And of course, the language I have not fully adapted to yet. 2 quid means 2 bucks, cooker means oven, and hob means stove, but the one I've been most fooled by is, "Are you okay?" As I was brushing my teeth yesterday, my flatmate waved in my room asking if I was okay, and my initial response was, "Yea, why?" thinking, do I not look okay? I quickly realized she was asking how I was doing. Oops.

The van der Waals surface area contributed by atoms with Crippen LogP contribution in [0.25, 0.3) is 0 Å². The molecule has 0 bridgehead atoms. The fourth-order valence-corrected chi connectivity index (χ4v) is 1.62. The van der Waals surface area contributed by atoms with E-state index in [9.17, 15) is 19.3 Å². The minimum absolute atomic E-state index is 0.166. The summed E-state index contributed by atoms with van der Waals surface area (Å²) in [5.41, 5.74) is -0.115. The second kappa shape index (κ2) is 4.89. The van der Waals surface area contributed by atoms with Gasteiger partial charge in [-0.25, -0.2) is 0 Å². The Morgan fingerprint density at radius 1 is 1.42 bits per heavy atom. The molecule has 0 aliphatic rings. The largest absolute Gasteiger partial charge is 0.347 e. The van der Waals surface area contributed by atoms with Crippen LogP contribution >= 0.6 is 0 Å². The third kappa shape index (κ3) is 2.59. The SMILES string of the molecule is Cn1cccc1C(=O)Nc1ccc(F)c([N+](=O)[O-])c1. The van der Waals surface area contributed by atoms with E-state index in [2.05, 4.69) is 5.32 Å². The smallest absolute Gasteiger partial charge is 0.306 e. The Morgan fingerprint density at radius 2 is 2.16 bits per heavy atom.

Although I stand out, I've actually rather enjoyed being the odd one—the one who says "Spring break" instead of "Easter vacation" and the one whose accent is apparently the greatest thing. Yesterday, classes started and I was amused by the looks of awe as people realized I wasn't British, and I was especially amused as I sat in an American lit lecture listening to the tutor (professor) rant about how "America is a huge, huge, huuuuuuuge country! It takes the same amount of time to get to a restaurant as it takes to get to London! It's amazing, really, compared to this little island!" she said. I felt strangely proud of my country for the first time since I arrived, and I remembered that I will always be a foreigner on this little island, never a local—and that's how I want it, to be apart of two cultures, not just one.